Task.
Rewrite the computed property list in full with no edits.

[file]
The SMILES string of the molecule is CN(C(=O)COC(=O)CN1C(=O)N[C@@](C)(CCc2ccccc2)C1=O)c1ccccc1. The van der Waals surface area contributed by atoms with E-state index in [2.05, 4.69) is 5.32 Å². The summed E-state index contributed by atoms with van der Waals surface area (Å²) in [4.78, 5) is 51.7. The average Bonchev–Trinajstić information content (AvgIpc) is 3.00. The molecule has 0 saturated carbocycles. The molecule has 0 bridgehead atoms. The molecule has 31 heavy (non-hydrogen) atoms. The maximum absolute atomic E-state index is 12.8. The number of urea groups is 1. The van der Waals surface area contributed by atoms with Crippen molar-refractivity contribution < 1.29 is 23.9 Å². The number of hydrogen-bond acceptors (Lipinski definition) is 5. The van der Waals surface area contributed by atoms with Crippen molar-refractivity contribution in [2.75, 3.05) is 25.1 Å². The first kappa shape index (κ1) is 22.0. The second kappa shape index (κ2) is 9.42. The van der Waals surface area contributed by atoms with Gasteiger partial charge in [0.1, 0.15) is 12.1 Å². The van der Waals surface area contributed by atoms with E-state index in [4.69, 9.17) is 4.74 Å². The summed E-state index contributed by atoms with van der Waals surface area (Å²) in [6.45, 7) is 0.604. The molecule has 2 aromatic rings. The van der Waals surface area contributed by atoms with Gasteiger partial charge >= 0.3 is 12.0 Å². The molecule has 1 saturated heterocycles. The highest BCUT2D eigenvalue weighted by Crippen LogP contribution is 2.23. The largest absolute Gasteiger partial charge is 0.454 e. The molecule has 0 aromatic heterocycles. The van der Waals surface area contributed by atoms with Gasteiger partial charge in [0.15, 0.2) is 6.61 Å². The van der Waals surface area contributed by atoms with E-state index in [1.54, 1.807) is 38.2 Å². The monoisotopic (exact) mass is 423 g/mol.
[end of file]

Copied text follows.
The SMILES string of the molecule is CN(C(=O)COC(=O)CN1C(=O)N[C@@](C)(CCc2ccccc2)C1=O)c1ccccc1. The van der Waals surface area contributed by atoms with E-state index in [2.05, 4.69) is 5.32 Å². The summed E-state index contributed by atoms with van der Waals surface area (Å²) in [4.78, 5) is 51.7. The average Bonchev–Trinajstić information content (AvgIpc) is 3.00. The molecule has 0 saturated carbocycles. The molecule has 0 bridgehead atoms. The molecule has 31 heavy (non-hydrogen) atoms. The maximum absolute atomic E-state index is 12.8. The number of urea groups is 1. The van der Waals surface area contributed by atoms with Crippen molar-refractivity contribution < 1.29 is 23.9 Å². The number of hydrogen-bond acceptors (Lipinski definition) is 5. The van der Waals surface area contributed by atoms with Crippen molar-refractivity contribution in [2.75, 3.05) is 25.1 Å². The first kappa shape index (κ1) is 22.0. The second kappa shape index (κ2) is 9.42. The van der Waals surface area contributed by atoms with Gasteiger partial charge in [0.1, 0.15) is 12.1 Å². The van der Waals surface area contributed by atoms with E-state index in [4.69, 9.17) is 4.74 Å². The summed E-state index contributed by atoms with van der Waals surface area (Å²) in [6.45, 7) is 0.604. The molecule has 2 aromatic rings. The van der Waals surface area contributed by atoms with Gasteiger partial charge >= 0.3 is 12.0 Å². The molecule has 1 saturated heterocycles. The highest BCUT2D eigenvalue weighted by Crippen LogP contribution is 2.23. The largest absolute Gasteiger partial charge is 0.454 e. The molecule has 0 aromatic heterocycles. The van der Waals surface area contributed by atoms with Gasteiger partial charge in [0.15, 0.2) is 6.61 Å². The van der Waals surface area contributed by atoms with E-state index in [1.54, 1.807) is 38.2 Å². The monoisotopic (exact) mass is 423 g/mol.